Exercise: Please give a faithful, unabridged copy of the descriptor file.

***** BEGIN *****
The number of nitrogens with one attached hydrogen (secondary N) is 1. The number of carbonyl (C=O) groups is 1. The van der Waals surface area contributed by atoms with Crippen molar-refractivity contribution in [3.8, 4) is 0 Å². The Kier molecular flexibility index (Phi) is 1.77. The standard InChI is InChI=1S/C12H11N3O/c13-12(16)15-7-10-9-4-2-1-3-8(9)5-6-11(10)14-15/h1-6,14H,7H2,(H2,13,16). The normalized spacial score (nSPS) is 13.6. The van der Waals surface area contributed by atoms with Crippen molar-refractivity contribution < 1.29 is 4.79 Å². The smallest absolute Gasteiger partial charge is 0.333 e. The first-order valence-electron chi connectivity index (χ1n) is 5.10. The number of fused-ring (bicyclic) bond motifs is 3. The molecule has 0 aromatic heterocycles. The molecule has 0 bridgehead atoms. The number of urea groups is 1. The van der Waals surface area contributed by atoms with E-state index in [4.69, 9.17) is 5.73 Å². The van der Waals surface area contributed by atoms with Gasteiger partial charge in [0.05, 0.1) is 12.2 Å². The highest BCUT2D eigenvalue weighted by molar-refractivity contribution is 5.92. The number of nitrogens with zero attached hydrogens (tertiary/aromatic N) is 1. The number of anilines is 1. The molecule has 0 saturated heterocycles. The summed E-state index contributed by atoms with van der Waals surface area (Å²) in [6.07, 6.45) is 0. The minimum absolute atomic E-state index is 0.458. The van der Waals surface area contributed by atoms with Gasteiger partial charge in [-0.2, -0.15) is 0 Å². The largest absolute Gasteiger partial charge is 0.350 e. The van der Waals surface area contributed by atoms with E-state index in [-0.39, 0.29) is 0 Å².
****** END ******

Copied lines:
The number of nitrogens with one attached hydrogen (secondary N) is 1. The number of carbonyl (C=O) groups is 1. The van der Waals surface area contributed by atoms with Crippen molar-refractivity contribution in [3.8, 4) is 0 Å². The Kier molecular flexibility index (Phi) is 1.77. The standard InChI is InChI=1S/C12H11N3O/c13-12(16)15-7-10-9-4-2-1-3-8(9)5-6-11(10)14-15/h1-6,14H,7H2,(H2,13,16). The normalized spacial score (nSPS) is 13.6. The van der Waals surface area contributed by atoms with Crippen molar-refractivity contribution < 1.29 is 4.79 Å². The smallest absolute Gasteiger partial charge is 0.333 e. The first-order valence-electron chi connectivity index (χ1n) is 5.10. The number of fused-ring (bicyclic) bond motifs is 3. The molecule has 0 aromatic heterocycles. The molecule has 0 bridgehead atoms. The number of urea groups is 1. The van der Waals surface area contributed by atoms with E-state index in [4.69, 9.17) is 5.73 Å². The van der Waals surface area contributed by atoms with Gasteiger partial charge in [0.05, 0.1) is 12.2 Å². The highest BCUT2D eigenvalue weighted by molar-refractivity contribution is 5.92. The number of nitrogens with zero attached hydrogens (tertiary/aromatic N) is 1. The number of anilines is 1. The molecule has 0 saturated heterocycles. The summed E-state index contributed by atoms with van der Waals surface area (Å²) in [6.07, 6.45) is 0. The minimum absolute atomic E-state index is 0.458. The van der Waals surface area contributed by atoms with Gasteiger partial charge in [-0.2, -0.15) is 0 Å². The largest absolute Gasteiger partial charge is 0.350 e. The van der Waals surface area contributed by atoms with E-state index in [-0.39, 0.29) is 0 Å².